The thoughts of Dr. Denton Lotz after visiting the USSR and Russia for 49 years
M o s c o w -- Despite the grievous social and economic problems facing their society, Dr. Denton Lotz (Forestdale, Massachusetts/USA), the retired General-Secretary of the Baptist World Alliance, is optimistic about the future of Baptists in Russia. The General-Secretary from 1988 to 2007 was in Moscow from 12 to 15 December to attend festivities celebrating the 15th anniversary of Moscow Theological Seminary (MTS) and the 40th anniversary of its study-by-extension Moscow Bible Institute. Lotz, who made the first of innumerable visits to the Soviet Union in December 1959, noted that many of the problems facing the Russian Union of Evangelical Christians-Baptists (RUECB) are the same as those confronting Christians everywhere. These include conflict between younger and older generations and a distrust of central headquarters by local congregations and regional church bodies.
Rev. Lotz sees the dramatic growth of Baptist congregations in Moscow as one major cause for optimism and gratitude. “In 1989 there was still only one Baptist church in Moscow - now there are 26. The fact is: Freedom has come and brought many changes.” Citing the progress of MTS in transforming autonomous schools into branches of its own institution, he believes the seminary is playing a major role in unifying the RUECB. “Twenty years ago, many congregations were working exclusively with parachurch organisations, and this became detrimental to the unity of the Union. But many of the parachurch groups have returned home. I think the new seminary leadership under Dr. Peter Mitskevich has brought a lot of unity. Students are coming from all over the country and a great sense of unity comes from studying together. Russian Baptists are developing their own theologians and teachers and they are dealing with problems in a better way than outsiders who often do not understand the context or culture of Russia.”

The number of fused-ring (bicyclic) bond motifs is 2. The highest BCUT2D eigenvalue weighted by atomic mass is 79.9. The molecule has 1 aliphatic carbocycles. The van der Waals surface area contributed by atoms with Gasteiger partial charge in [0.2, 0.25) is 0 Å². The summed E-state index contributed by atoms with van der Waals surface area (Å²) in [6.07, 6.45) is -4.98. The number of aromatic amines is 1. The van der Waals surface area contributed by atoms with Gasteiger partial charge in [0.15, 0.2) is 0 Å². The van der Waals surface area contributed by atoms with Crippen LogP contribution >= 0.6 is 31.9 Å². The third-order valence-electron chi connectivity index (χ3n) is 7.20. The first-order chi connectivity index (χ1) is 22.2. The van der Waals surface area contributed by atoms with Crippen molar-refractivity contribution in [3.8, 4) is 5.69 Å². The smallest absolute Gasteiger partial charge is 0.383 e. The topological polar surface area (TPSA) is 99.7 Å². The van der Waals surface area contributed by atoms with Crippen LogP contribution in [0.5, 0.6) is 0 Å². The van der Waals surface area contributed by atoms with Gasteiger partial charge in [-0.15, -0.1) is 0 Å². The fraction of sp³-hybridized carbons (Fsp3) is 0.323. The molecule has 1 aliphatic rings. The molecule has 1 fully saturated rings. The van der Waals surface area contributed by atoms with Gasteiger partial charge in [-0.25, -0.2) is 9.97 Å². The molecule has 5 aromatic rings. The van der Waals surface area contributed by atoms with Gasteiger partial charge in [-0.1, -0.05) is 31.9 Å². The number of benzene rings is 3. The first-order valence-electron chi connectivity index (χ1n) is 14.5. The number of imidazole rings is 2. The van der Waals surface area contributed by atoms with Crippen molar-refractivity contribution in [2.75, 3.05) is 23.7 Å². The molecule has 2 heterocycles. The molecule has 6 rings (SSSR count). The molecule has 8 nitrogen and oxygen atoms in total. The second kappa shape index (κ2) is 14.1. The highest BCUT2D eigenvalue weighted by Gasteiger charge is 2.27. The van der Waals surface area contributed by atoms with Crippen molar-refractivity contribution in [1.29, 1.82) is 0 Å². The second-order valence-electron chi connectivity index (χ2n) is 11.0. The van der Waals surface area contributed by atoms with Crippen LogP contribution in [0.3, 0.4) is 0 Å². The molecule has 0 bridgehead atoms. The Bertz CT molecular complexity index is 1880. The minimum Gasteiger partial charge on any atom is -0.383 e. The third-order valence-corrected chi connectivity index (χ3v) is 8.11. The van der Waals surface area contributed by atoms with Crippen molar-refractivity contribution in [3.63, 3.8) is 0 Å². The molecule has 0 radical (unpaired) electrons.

Lotz is encouraged about the new direction of theological education among Russian Baptists. MTS has succeeded in uniting institutions with a total of 400 to 500 on-campus and external pastoral students. As is true worldwide, very often graduates of theological seminaries are not able to find a position as full-time pastor with a full-time salary that can support a family. He sees that very often the bi-vocational pastor holding a part-time secular job may be the most promising, long-term option. Indeed, Baptist pastors had also been bi-vocational during Soviet times.
Dr. Lotz advised the Baptists of Russia to cultivate their traditional strengths, for they never will be able to compete with the Orthodox in the size or number of church buildings. “After perestroika, we had begun to take on the mentality of the Orthodox,” he concluded. “The Orthodox see architecture as part of their mission. A building has to be large and needs to look like an ancient church. Sometimes, Protestants became too extravagant and ambitious in their building projects. We should pursue another model of the church,” Lotz insisted. “The Church as the body of Christ is more than a building. This has been our evangelical understanding of the Church. During communist times, the government was always surprised at the moral strength of the Russian Baptists. The same is true today. Russian Baptists have a great witness today by maintaining the model of a strong family life.” The guest also noted that Russian Baptists have kept their evangelical vigour better than many Western Baptists. In contrast to parts of the world where Baptists are a majority, Russian Baptists remain a small, dissident minority and have partly for that reason been able to remain distinct from the general society and offer an alternative and more Biblical lifestyle.
In a talk at the seminary, Denton Lotz advised local Baptists to be patient with the Charismatic movement. He noted that some Pentecostal churches, such as the 1914-founded “Assemblies of God”, now resemble the Baptists in theology and practice and do not always require everyone to speak in tongues. He believes the third generation of church members will often tend to return to the practice followed by the larger church prior to the original division.
The RUECB, Russia's largest, unified Protestant church, represents approximately 80.000 adult members in 1.750 congregations and groups. Its President is Yuri Sipko.
Department for External Church Relations, RUECB
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